• Multi-Factor Authentication (MFA): MFA is a login security strategy where an account user is required to have a secondary method of verifying their identity in addition to username and password. Not only do we recommend this as a simple way to improve security, it is now standard for insurers to require this in order to receive coverage.
    • Most secure:Biometric (face, fingerprint, etc)
    • Second most secure: Authenticator app (Duo, Authy, Google, etc)
    • Least secure: Text or email – these are the most easily intercepted by cyber criminals.
  • Disaster Recovery (DR) Plan: A formal document that contains detailed instructions on how to respond to major unplanned, disruptive events. Similar to an IRP, the DR plan goes a step further. What is the company’s plan to continue to operate if a major disaster were to occur?

    A good DR plan outlines steps for an organization to take when potentially catastrophic events like COVID take place. For example;
    • Pandemics
    • Fire, flooding, ice storms, and other natural disasters
    • Vandalism
    • Theft
  • Incident Response Procedure (IRP): An IRP is a written document outlining the steps to take when a cyber incident event occurs. Insurance providers want to know if your business is prepared to deal with events such as unexpected email behaviour, stolen equipment, or a ransomware attack.

    It’s important to note that IRPs must be tested on a regular basis. Effective testing will reveal any gaps that need to be addressed to improve the organization’s ability to respond. The normal method of testing an IRP is with a tabletop exercise – essentially a role play for executives and staff. Kind of like a fire drill for your cyber security, or what the military might call “wargames”.

As with factors contributing to cyber insurance premiums, criteria to qualify for cyber insurance is becoming more and more detailed. And it varies widely across insurers: we’ve seen simple 1-page questionnaires al the way to complex 10-page questionnaires.

Cyber attacks are growing more common and easier to execute, especially with the evolution of AI. Tools used to commit illicit acts are becoming cheaper and user-friendly. There’s even ransomware-as-a-service as a business model.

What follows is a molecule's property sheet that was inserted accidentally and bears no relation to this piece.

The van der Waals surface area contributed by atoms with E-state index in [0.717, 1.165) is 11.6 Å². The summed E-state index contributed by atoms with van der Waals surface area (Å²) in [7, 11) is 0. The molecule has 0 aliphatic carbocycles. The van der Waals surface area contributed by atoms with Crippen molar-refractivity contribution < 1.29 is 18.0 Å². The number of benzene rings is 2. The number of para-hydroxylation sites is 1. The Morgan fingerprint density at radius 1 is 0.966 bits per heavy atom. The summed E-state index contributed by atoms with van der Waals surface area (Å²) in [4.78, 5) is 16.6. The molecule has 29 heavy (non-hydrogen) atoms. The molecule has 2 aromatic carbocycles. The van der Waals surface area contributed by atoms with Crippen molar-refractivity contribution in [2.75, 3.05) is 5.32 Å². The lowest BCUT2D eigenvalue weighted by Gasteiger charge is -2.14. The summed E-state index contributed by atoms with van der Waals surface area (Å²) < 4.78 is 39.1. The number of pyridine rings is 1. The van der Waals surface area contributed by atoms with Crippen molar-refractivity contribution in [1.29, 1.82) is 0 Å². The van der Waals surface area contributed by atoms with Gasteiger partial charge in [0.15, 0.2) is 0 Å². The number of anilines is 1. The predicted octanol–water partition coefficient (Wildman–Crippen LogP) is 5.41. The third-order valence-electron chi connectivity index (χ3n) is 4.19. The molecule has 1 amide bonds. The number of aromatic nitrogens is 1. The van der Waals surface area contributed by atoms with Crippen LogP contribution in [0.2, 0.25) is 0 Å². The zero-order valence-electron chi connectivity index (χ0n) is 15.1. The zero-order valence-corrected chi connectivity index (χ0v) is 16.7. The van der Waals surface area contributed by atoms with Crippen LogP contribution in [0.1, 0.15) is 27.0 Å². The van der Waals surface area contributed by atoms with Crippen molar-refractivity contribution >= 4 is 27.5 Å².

The City of Hamilton, the RCMP, Global Affairs Canada and Canada’s financial intelligence unit FINTRAC have all had high-profile cyber incidents since the start of 2024. There have been countless more in the private sector – and those are just the ones that made the news!

Last year, businesses in the manufacturing sector were targeted significantly more than other sectors with 47% of respondents saying they experienced an attack; followed by construction (38%) and healthcare + pharma sectors (35%). Interestingly, only 18% of organizations in the public sector have been impacted by ransomware. (Reference: Palo Alto Networks Canada, 2023)

Now that you know how cyber insurance works….

Insurance providers want to know that an organization can handle the circumstances surrounding an incident, from their ability to prevent an attack to their level of effectiveness in recovering from one. Cyber risk insurance allows businesses to reduce the expenses associated with cyber incidents.

Actioning a new cyber security policy or procedure can be an intense change for a company. Certainly, as an information security company, we’ve heard it all from our clients, as the demand for better security measures and protocols increases – which is not just to meet the risk of cyber-attacks, but also to be able to qualify for insurance coverage.

Failing to implement, maintain & adhere to cyber security measures are still the main reasons for denial of claims.  Coverage denial is no joke and could prevent a company from getting proper business insurance or at least increase their rates.

Birmingham Consulting is your source for cyber security expertise and can help identify where your business’ cyber security needs attention. If you are not 100% confident in your security systems, make Birmingham your first choice for a second opinion.